March shelter-in-place orders and travel bans were followed by a revenue nosedive in the travel and tourism industries. Among those hit hardest was Airbnb, which was supposed to IPO this year; instead, the company laid off about 25 percent of its workforce. A small silver lining for the home-sharing giant: As a reaction to the shutdown orders, in April, Airbnb debuted Online Experiences, a digital extension of its preexisting Experiences program, which connects “travelers” with local guides for activities conducted over Zoom. Amid the pasta-making classes and animal meet-and-greets, there’s a workshop dedicated to interior design.
Much like Airbnb property hosts, Online Experience hosts are required to go through a selection process. But designer Julianne Rodriguez had an in: She had been on Airbnb’s environments design team since 2016, designing offices, commercial spaces and events with the company. So, when the time came to pilot the new program, she was among the first 50 selected to host a virtual experience. Titled “Personalized Interior Design Workshop,” her small-group class aims to educate people on “design dilemmas”—whether it’s helping a couple to merge their personal styles, or putting the finishing touches on a master bedroom.
Each hourlong session is made up of a group of six participants, who pay $35 for the experience (Airbnb takes a 20 percent commission, the host keeps the rest). Before the scheduled meeting time, Rodriguez asks for images of the participants’ spaces, asking a series of questions around their design goals. Based on the photos and the answers to those questions, she curates a custom guide with product recommendations, including a link to her Pinterest page for a wider range of inspiration.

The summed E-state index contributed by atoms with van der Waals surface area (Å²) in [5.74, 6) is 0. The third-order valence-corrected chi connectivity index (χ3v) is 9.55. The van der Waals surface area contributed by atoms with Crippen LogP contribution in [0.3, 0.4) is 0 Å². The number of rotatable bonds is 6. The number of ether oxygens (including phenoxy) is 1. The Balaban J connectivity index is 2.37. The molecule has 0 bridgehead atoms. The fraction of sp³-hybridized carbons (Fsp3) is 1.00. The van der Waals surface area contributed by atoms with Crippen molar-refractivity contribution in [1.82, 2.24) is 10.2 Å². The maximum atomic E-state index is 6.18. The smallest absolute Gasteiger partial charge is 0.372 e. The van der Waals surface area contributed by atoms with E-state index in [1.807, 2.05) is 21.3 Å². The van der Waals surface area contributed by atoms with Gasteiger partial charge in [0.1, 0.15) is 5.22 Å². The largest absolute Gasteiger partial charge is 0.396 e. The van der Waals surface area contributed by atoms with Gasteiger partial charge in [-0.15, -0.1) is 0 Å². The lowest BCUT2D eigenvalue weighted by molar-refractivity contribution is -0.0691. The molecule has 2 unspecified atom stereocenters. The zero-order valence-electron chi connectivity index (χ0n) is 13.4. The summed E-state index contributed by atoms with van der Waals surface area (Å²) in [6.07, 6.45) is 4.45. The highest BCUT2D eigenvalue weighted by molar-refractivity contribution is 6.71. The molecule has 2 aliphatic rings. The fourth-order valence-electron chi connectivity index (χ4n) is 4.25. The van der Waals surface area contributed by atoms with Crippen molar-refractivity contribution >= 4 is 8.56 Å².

“The guide is realistic,” she tells BOH. “I’m not saying, ‘Buy all new furniture,’ but a few pieces of art, adding an area rug here, organize your office this way.” Once the call starts, it’s part interior design education, part consultation—in addition to providing immediate solutions, the experience equips the participants with some basic design principles as a takeaway.
When she first started, Rodriguez was hosting just a few times a week; now, nearly two months in, she’s using the platform full-time, bringing together groups of people from all over the world. (Participants hail from Saudi Arabia and Poland to someone who happened to live just around the corner.) Her Airbnb pipeline is full, and she’s landed a few full-service clients in the process—enough that she’s started her own design firm. “It’s been crazy to start my own company at a time like this,” she says.
One of the benefits of both Airbnb Online Experiences and having a firm of her own is being able to work with a diverse group of clients. “I wanted to keep the pricing affordable to reduce friction there, [because] not everybody can afford to hire an interior designer right now,” she says. “I’d been wanting to help others during this difficult time and use my passion to be of service to others. It’s helping someone utilize their home better through an hour of connection, and that feels fulfilling.”
Homepage image: Courtesy of Julianne Rodriguez